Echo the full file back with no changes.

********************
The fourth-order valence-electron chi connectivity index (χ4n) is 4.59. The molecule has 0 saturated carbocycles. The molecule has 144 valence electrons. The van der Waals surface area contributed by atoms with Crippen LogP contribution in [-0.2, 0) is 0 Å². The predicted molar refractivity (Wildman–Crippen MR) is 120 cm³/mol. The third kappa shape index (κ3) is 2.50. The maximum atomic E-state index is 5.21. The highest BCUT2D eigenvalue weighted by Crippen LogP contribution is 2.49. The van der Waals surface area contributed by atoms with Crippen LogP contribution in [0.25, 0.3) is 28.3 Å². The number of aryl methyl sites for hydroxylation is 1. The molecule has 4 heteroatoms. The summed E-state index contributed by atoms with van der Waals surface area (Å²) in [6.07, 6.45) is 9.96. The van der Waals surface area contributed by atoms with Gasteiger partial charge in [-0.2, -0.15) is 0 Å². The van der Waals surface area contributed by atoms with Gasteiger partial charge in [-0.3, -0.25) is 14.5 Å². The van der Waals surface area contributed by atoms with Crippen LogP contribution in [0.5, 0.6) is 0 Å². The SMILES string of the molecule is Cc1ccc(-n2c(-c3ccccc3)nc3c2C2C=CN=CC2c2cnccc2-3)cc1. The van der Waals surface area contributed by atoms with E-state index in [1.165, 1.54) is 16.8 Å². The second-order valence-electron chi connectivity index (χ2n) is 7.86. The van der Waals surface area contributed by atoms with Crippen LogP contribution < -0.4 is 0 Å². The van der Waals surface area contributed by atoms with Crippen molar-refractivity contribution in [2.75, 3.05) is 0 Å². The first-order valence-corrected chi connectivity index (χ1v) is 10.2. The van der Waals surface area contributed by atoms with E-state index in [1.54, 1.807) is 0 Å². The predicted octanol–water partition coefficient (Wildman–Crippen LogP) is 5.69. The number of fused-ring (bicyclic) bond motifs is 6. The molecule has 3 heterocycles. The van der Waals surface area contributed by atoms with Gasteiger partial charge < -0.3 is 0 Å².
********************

The fourth-order valence-electron chi connectivity index (χ4n) is 4.59. The molecule has 0 saturated carbocycles. The molecule has 144 valence electrons. The van der Waals surface area contributed by atoms with Crippen LogP contribution in [-0.2, 0) is 0 Å². The predicted molar refractivity (Wildman–Crippen MR) is 120 cm³/mol. The third kappa shape index (κ3) is 2.50. The maximum atomic E-state index is 5.21. The highest BCUT2D eigenvalue weighted by Crippen LogP contribution is 2.49. The van der Waals surface area contributed by atoms with Crippen LogP contribution in [0.25, 0.3) is 28.3 Å². The number of aryl methyl sites for hydroxylation is 1. The molecule has 4 heteroatoms. The summed E-state index contributed by atoms with van der Waals surface area (Å²) in [6.07, 6.45) is 9.96. The van der Waals surface area contributed by atoms with Gasteiger partial charge in [-0.2, -0.15) is 0 Å². The van der Waals surface area contributed by atoms with Gasteiger partial charge in [-0.3, -0.25) is 14.5 Å². The van der Waals surface area contributed by atoms with Crippen LogP contribution in [0.5, 0.6) is 0 Å². The SMILES string of the molecule is Cc1ccc(-n2c(-c3ccccc3)nc3c2C2C=CN=CC2c2cnccc2-3)cc1. The van der Waals surface area contributed by atoms with E-state index in [1.165, 1.54) is 16.8 Å². The second-order valence-electron chi connectivity index (χ2n) is 7.86. The van der Waals surface area contributed by atoms with Crippen LogP contribution < -0.4 is 0 Å². The van der Waals surface area contributed by atoms with Crippen molar-refractivity contribution in [2.75, 3.05) is 0 Å². The first-order valence-corrected chi connectivity index (χ1v) is 10.2. The van der Waals surface area contributed by atoms with E-state index in [1.54, 1.807) is 0 Å². The predicted octanol–water partition coefficient (Wildman–Crippen LogP) is 5.69. The number of fused-ring (bicyclic) bond motifs is 6. The molecule has 3 heterocycles. The van der Waals surface area contributed by atoms with Gasteiger partial charge < -0.3 is 0 Å².